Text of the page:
Renewable City Strategy adopted

Responding to the local consequences of climate change, City Council endorsed the 2050 target of deriving 100-per cent of energy used in Vancouver from renewable sources and reducing greenhouse gas emissions by at least 80 per cent below 2007 levels.

Link to more 2015 emerging milestones

Vancouver is the first large North American city to aim for 100-percent use of renewable energy for residential and commercial buildings and the elimination of car powered by fossil fuels.

Vancouver has seen a number of changes associated with the global use of fossil fuels including sea-level rise, more frequent and more severe heat waves, increased frequency and severity of storms, increased winter rainfall, summer droughts and less snow.

The City plans to achieve its goal by adopting zero-emission standards for new buildings in Vancouver, changing vehicles in the City’s fleet by shifting away from natural gas to renewable hydro-electric energy, streamlining the process for installation of solar-panels on buildings, promoting a sharing economy and implementing carbon-pollution pricing at the municipal-operations level.

The City will take measures to retrofit existing buildings to perform like new construction, support onsite generation or neighbourhood energy system connections, and offer incentives to facilitate modest retrofits. The City will support conversion of downtown and hospital steam systems from natural gas to renewable energy and enable development of new neighbourhood renewable energy systems on the Cambie corridor and downtown. The City will foster land use to improve transportation and enhance the pedestrian network and the cycling infrastructure. The City is committed to adopting a comprehensive approach for pricing carbon emissions for municipal operations.

Burning fossil fuels worsens air quality, has direct impacts on human health, accelerates the loss of natural habitats and affects agricultural production. Vancouver’s energy use is currently 69 per cent non-renewable. Fossil fuels are used primarily for space heat, hot water, cars, vans and trucks. The city uses around 59-million gigajoules (GJ) of energy annually and releases 2.8 million tonnes of CO2.

The City of Vancouver initiated climate action in 1990 with endorsement of the Clouds of Change reports. Some City Council initiatives in subsequent years include:

2005 – Adoption of the Community Climate Change Action Plan.

2011 – Approval of the Greenest City 2020 Action Plan.

2013 – Approval of a new building bylaw effective March 20, 2014. New one- and two-family dwellings must meet increased energy-efficiency requirements, such as improved insulation, air-tightness and use of high-efficiency heating systems. Also, buildings under renovation require energy audits and minor upgrades. By 2020, the City is aiming for all new buildings to be carbon-neutral in operations.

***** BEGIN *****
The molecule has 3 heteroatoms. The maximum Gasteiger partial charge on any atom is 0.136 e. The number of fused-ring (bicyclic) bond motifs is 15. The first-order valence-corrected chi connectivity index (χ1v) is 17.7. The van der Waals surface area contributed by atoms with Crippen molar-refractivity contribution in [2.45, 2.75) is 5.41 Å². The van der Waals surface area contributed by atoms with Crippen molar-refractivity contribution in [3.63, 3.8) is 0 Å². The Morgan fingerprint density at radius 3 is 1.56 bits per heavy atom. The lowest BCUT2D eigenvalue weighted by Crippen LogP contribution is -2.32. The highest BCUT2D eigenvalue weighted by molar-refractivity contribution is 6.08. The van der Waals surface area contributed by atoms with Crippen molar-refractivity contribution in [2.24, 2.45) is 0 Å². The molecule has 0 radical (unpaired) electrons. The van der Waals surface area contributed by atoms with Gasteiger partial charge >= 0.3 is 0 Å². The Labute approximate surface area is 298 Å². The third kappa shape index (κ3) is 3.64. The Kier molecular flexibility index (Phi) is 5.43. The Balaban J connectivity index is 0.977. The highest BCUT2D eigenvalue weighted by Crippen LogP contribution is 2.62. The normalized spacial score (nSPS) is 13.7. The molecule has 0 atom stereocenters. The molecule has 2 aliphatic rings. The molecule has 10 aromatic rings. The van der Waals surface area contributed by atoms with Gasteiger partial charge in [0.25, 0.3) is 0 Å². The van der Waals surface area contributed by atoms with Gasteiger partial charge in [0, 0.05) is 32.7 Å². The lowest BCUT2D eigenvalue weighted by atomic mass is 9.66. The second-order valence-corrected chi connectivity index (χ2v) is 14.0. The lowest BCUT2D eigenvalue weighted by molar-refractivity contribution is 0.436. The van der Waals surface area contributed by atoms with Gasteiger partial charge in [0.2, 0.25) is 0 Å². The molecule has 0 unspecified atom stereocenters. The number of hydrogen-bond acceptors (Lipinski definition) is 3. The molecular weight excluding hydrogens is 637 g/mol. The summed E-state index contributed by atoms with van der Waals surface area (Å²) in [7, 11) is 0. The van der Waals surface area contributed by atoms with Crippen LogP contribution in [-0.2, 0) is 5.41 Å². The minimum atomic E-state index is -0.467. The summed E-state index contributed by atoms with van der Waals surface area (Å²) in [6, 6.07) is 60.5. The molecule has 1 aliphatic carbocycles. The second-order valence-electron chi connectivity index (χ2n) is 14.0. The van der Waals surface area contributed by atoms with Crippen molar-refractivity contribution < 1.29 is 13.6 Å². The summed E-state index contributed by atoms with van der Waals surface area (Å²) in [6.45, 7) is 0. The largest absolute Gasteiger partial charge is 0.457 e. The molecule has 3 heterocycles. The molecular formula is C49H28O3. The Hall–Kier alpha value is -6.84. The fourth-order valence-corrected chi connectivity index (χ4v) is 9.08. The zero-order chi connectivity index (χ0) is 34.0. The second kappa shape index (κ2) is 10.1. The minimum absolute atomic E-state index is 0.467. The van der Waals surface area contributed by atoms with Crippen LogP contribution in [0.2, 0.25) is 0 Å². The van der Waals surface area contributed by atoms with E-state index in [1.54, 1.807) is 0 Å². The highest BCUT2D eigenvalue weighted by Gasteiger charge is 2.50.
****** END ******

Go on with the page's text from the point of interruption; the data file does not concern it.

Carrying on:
2014 – Raising flood-construction levels, as set out in amendments to the building bylaw, and reducing greenhouse gas emissions from energy use in existing buildings, as set out in the Energy Retrofit Strategy for Existing Buildings.

2015 – Vancouver is on track to meet its target for trips by walk/bike/transit for 2020. The Transportation Panel Survey, in a report released in April 2016, found that 49.5 percent of people in the survey were travelling by walk/bike/transit in 2015. Trips by walking increased to 27 percent, from 26 percent. Cycling rose to 7 percent, from 5 percent. Those using transit dropped to 16 percent, from 18 percent in the previous year.

2015 – Endorsement of the Renewable City Strategy.

City of Vancouver. (2015, November). Renewable Energy Strategy. Executive summary. Retrieved from:

City of Vancouver. (Undated). Why a Renewable City. Retrieved from:

City of Vancouver. (2012) Climate Change Adaption Strategy. Retrieved from:

City of Vancouver (Undated). Greenest City Action Plan. Retrieved from:

City of Vancouver. (2015). Transportation Panel Survey. Retrieved from:

City of Vancouver. (2015). Vancouver First Major City in North America to Approve 100% Renewable Energy Strategy. Retrieved from:

City of Vancouver. Map of sea level rise impacts in the year 2010. Retrieved from:

City of Vancouver. (2014) Climate Change Adaption Strategy. Amendments to building bylaw to address increased risk of flood damage. Retrieved from:

City of Vancouver (2013) Vancouver Building Bylaw effective in 2014. Retrieved from:

Link to more 2015 emerging milestones